All four members of the Cycling Anti-Doping Foundation (CADF) Board have today resigned as the International Testing Agency (ITA) prepares to take over the sport's drugs programme.
President Rune Andersen, secretary Christophe Misteli, treasurer Yvan Haymoz and member Andy Parkinson have all stepped down with immediate effect.
It comes after the International Cycling Union (UCI) decided to transfer the running of its anti-doping programme to the ITA in February.
Members of the governing body's Management Committee unanimously agreed to the switch, which will kick in on January 1.
The CADF, an independent entity mandated by the UCI, has been in charge of cycling's drug testing since 2008.
Amina Lanaya, the director general of the UCI, has been informed of the resignations.
Ongoing affairs at the CADF will now be dealt with by the Swiss Company Register and Swiss Supervisory Board due to the complete departure of the leadership team.
CADF said the decision was made to ensure the "smoothest possible transition" to the ITA and to allow the UCI as much time as possible to handle the shift in operations.
"Following the UCI's decision earlier this year to transfer global cycling's anti-doping operations to the ITA, our duty and focus has been to ensure that clean riders' rights are protected and that there is no anti-doping void in the sport," said Andersen.
"With this new era for cycling's anti-doping programme looming closer, and with our mission at the CADF now accomplished, we considered it in the best interest of the sport, and the clean cycling community, to allow as much time as practicable for the transition period ahead of the ITA assuming its responsibilities at the start of 2021.
"It has been a privilege and an honour for the CADF to be at the helm of global cycling's anti-doping programme these past 12 years.
"Following what was a troubling time for our sport, when doping was rife, international cycling became a pioneer by establishing a fully independent anti-doping body, separate from the governing body, and with zero conflicts of interest.
"That model has proven a huge success, and as cycling has become a cleaner, more trusted sport with CADF at the helm, it paved the way for other sports to follow suit with similar independent anti-doping and integrity units emerging in sports such as athletics, tennis, hockey and biathlon.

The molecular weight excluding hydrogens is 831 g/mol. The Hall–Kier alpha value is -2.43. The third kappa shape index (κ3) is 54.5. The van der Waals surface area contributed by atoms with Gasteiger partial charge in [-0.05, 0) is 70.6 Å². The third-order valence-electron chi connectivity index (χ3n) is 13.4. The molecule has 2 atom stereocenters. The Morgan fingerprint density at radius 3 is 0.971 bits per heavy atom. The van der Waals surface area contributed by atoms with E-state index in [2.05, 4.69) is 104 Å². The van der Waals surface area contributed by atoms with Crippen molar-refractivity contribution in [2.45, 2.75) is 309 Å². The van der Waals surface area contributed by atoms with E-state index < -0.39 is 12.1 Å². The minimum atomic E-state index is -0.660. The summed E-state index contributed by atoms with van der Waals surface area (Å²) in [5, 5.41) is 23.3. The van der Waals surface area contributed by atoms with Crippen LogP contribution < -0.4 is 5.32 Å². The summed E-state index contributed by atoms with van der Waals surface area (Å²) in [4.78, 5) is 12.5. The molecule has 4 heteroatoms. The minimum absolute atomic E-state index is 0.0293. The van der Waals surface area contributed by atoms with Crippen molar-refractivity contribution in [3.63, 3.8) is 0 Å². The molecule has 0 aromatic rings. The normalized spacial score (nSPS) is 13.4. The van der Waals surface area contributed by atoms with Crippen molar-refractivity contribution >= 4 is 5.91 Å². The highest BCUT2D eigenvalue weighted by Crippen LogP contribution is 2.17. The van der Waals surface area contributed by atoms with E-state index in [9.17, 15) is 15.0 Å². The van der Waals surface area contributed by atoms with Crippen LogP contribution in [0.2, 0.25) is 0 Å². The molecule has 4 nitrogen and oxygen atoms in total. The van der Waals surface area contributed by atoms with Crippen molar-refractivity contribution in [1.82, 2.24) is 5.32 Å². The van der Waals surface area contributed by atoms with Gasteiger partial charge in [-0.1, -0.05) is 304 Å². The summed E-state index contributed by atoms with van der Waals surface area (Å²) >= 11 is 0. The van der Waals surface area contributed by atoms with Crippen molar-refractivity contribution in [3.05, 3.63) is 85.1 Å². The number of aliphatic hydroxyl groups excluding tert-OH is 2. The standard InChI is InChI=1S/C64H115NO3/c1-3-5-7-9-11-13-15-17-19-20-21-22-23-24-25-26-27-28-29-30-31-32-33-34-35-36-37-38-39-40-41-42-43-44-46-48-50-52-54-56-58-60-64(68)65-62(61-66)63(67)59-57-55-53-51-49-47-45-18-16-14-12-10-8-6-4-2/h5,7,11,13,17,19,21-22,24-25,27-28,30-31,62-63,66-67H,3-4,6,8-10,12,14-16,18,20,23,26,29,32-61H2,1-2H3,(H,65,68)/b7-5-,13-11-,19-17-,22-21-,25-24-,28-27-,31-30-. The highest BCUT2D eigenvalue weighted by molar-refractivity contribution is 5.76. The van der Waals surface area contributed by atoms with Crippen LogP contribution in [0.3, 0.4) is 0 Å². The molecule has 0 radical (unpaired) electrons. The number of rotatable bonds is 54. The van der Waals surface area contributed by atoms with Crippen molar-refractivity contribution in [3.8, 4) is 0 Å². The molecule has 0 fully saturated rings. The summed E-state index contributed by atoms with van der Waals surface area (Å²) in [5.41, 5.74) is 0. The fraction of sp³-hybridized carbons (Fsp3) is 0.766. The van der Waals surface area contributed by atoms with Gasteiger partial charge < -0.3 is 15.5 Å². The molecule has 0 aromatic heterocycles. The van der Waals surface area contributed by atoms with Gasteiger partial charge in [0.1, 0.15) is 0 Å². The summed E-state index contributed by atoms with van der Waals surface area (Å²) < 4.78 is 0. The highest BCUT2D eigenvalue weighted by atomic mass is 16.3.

"This significant shift in how anti-doping and integrity is run is something that we, and cycling, are rightly proud of.
"We depart from our duties with the sport in a far healthier place than the CADF found it, and with cycling's reputation intact.
"We are proud to have always fiercely defended the rights of clean riders, and wish the UCI, ITA and other cycling partners the best in the next phase of protecting cycling from doping."
The ITA claims to act independently of any sports organisation or national interest, with the beginning of its operations in June 2018 seen as a key step in the global fight for clean sport.
Its creation was approved by the International Olympic Committee's Executive Board in July 2017, with anti-doping services available to International Federations and major events which are willing to sign up.
More than 40 organisations have so far done so with the UCI claiming in February that making the switch would lead to "numerous benefits".
Their decision to move was dependent on the ITA creating a dedicated cycling unit within its structure and giving CADF employees the chance to join.
"Cycling will benefit from important synergies in areas such as research, innovation, intelligence and investigations, as well as worthwhile prospects in terms of the sharing of costs and resources," a UCI statement said when the deal was announced.
Andersen, who also leads the World Athletics taskforce which is overseeing the potential reinstatement of Russia, said the CADF were "extremely disappointed" when the move was confirmed.
They had presented a "compelling argument" to remain in place, he said, but the organisation has since taken the news with good grace.